Antiphospholipid Antibodies and Antiphospholipid Syndrome: Role in Portal Vein Thrombosis in Patients With and Without Liver Cirrhosis

Gastroenterology Unit, A. Cardarelli Hospital, Naples, Italy.
Clinical and Applied Thrombosis/Hemostasis (Impact Factor: 2.39). 08/2011; 17(4):367-70. DOI: 10.1177/1076029610369797
Source: PubMed


The antiphospholipid syndrome (APS) has been associated with portal vein thrombosis (PVT). This study explored the contribution of antiphospholipid antibodies (aPL) to PVT in cirrhotic and noncirrhotic patients.
A total of 50 patients with liver cirrhosis and PVT, 50 patients with liver cirrhosis without PVT, 50 consecutive PVT without liver cirrhosis, and 50 controls. aPL tests: lupus anticoagulants (LAs), immunoglobulin G (IgG) anti-cardiolipin antibodies (aCL), IgG anti-beta-2-glycoprotein-I (β(2)GPI), and IgG β( 2)GPI-complexed with oxidized low-density lipoprotein antibodies (ox-LDL).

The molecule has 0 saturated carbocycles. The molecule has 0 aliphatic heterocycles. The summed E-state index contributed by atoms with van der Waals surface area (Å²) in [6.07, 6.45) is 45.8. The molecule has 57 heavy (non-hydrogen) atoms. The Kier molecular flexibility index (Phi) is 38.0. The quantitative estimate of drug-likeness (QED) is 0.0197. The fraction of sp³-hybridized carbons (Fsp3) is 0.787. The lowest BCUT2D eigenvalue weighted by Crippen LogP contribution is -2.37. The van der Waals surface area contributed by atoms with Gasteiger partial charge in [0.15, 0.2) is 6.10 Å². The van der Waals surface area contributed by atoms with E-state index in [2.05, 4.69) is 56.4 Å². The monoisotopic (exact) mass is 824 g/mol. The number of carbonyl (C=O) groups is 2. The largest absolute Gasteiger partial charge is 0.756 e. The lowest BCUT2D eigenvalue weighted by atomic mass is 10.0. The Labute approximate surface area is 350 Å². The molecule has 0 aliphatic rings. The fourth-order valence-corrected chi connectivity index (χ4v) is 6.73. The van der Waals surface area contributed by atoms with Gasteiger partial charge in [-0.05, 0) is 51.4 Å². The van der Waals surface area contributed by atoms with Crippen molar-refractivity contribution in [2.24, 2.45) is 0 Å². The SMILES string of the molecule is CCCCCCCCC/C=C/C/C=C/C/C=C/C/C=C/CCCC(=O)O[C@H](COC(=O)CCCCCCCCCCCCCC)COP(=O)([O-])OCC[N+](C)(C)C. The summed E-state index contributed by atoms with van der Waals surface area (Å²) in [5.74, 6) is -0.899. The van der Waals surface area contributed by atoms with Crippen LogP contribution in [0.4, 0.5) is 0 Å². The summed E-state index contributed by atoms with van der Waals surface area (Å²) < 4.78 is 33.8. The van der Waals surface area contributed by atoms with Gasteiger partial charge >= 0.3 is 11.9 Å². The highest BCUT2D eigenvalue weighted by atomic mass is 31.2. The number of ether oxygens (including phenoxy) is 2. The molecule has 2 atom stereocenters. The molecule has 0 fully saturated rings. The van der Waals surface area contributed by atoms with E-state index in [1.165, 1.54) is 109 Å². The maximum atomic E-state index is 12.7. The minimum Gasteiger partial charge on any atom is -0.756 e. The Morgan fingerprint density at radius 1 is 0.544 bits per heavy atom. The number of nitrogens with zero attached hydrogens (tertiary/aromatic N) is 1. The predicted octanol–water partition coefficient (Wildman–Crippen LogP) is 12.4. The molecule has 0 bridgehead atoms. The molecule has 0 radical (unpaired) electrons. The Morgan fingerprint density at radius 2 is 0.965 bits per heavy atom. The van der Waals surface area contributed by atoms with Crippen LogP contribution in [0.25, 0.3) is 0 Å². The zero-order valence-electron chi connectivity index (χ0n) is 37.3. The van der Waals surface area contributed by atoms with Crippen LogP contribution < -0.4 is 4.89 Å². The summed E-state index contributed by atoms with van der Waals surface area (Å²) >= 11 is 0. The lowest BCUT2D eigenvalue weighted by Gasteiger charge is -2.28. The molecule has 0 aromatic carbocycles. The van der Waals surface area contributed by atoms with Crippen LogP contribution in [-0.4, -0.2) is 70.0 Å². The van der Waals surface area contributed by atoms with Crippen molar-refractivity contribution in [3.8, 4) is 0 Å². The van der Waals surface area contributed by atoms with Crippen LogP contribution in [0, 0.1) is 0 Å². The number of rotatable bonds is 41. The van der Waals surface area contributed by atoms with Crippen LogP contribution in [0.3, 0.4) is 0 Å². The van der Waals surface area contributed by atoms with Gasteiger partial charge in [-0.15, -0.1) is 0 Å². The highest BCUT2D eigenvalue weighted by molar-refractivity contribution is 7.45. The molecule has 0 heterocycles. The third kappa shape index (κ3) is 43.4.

Lupus anticoagulants were negative in all patients. A titre of IgG aCL >40 IgG phospholipid units (GPL) was present in 2% of patients with liver cirrhosis and in none of the other groups. In all, 4% of patients with PVT without cirrhosis were positive for IgG β(2)GPI in the absence of any other positive aPL and labelled as primary APS.
aPL play no role in PVT associated with liver cirrhosis but can be tested in idiopathic PVT.

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